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Are TSOs becoming too reliant on state funding or commercial revenue?

By: Naomi Landau, Knowledge Broker at TSRC
Published: Monday, January 28, 2013 - 10:24 GMT Jump to Comments

A Third Sector Research Centre (TSRC) discussion paper asks, whether the third sector organisations (TSO) are being overwhelmed by the state and the market?

Looking at the overall numbers, it is difficult to argue that the sector as a whole is being overwhelmed. The majority of organisations receive little or no money from these sources – only around 35% of organisations receive money from the state, and around 28% receive earned income through contracts or trading. Since over half of the sector’s total commercial revenue comes from government, we can conclude that many of these are the same organisations.

But this is not to deny the state or the market’s influence on the sector. There are a relatively small number of organisations that rely heavily on government and earned income. And trends suggest that the largest TSOs are becoming increasingly reliant on statutory and/or commercial revenue.

For these organisations, this has some quite specific implications. TSRC’s research into the Work Programme, for example, shows that third sector organisations are often influenced by powerful pressures to operate in similar ways to the private sector. They are often drawn into gaming behaviour, for example, ‘creaming’ off those easiest to place in the labour market or ‘parking’ those most difficult to help.

Research with homeless charities shows that increased competition within the public service market had a detrimental effect on relationships between charities and their ability to collaborate.

Just a few days after our paper was published, the Independence Panel reported that the independence of the voluntary sector was under serious threat from government. Our research has been cited as a counter to this, but it does not contradict the idea that certain organisations are heavily affected by their reliance on state funding.

The Independence Panel report focuses specifically on the parts of the sector that receive state funds – the kinds of organisations that deliver services to disadvantaged groups and do not necessarily have a range of income streams to draw upon. Previous TSRC research has shown that large organisations, those working with specific disadvantaged and vulnerable groups, and those located in some of the most deprived areas are most likely to rely on statutory income. For these organisations, the influence of the state will be much greater.

The experiences of organisations across the sector are very different – depending on things like size, scale, activity, ethos, involvement in government contracting. In many ways, the debate about independence applies specifically to organisations operating within the contract regime. The part of the sector that is heavily engaged in commissioning might be seen as quite distinct from the rest of the sector.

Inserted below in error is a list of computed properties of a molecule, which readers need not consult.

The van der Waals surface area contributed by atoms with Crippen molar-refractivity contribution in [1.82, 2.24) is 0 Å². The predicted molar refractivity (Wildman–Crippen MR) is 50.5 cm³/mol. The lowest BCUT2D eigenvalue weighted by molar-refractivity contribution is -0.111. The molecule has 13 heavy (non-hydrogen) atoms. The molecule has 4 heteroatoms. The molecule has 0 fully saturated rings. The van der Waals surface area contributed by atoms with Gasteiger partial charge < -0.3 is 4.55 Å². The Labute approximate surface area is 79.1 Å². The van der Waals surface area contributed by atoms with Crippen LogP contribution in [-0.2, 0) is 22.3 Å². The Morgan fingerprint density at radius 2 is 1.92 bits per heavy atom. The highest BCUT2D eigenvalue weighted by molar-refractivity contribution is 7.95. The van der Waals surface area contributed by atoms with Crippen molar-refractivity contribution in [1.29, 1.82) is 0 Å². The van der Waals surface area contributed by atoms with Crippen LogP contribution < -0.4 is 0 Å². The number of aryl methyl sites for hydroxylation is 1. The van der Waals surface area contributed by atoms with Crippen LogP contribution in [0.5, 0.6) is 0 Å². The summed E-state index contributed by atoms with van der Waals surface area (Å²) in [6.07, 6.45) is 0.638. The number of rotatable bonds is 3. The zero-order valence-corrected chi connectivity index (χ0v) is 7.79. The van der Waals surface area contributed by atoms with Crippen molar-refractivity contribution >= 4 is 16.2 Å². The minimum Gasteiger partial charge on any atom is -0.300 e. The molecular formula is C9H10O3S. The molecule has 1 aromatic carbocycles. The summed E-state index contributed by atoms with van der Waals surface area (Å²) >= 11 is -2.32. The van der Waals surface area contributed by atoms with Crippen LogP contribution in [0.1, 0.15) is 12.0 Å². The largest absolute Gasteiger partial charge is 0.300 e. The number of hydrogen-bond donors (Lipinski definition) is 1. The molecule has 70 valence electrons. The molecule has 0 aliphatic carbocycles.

Even within the contract regime, the experience of organisations differs greatly. Some organisations have delivered public services for a long time and are well adapted to the requirements of government contracting. Others experience huge tensions in balancing the requirements of this with their organisational values, and those of their supporters.

For many community organisations, on the other hand, ‘independence’ is a different question. While the reduction of grants and other funding may not threaten their independence, it may threaten their survival. Even those that operate with little or no funding from the state often experience knock on effects from cuts to other parts of the sector – losing access to meeting spaces or resources for example. Yet this part of the sector is also extremely resilient, adept at voicing their anger and concern.

It is important to recognise that voluntary organisations also have influence. The third sector pioneered many of the services now delivered by government. Many campaigns – for environmental change, co-production of services, fairer tax – have influenced both the government and the market. This influence may be small comparatively, but it should not be discounted.

Does concluding that the third sector is not ‘overwhelmed’ let the government off the hook? It would be naive to deny the influence of funding – but it would be wrong to overlook the sector’s diversity and strength. Voluntary organisations must always consider whether their values are being compromised, but  seeing the sector as ‘overwhelmed’ or ‘co-opted’ may underestimate the ability of many organisations to speak up for those they represent.

At the same time, if the government wants the third sector to deliver services, it needs to think about why it wants them to do so and how this will be resourced. We may be moving into a time when the sector is overwhelmed less by excessive government control than by increasing demand and reduced resources.

Read the paper and join debate here

Naomi is part of TSRC’s Knowledge Exchange Team, working to ensure that research is accessible to the widest possible audience, and that practitioners and policy-makers can engage in the research process and use research results. The Third Sector Research Centre (TSRC) (http://www.tsrc.ac.uk/) aims to enhance our knowledge of the sector through independent and critical research.

The views and opinions expressed in this article are those of the author(s) and do not necessarily reflect the official policy or position of The Information Daily, its parent company or any associated businesses.

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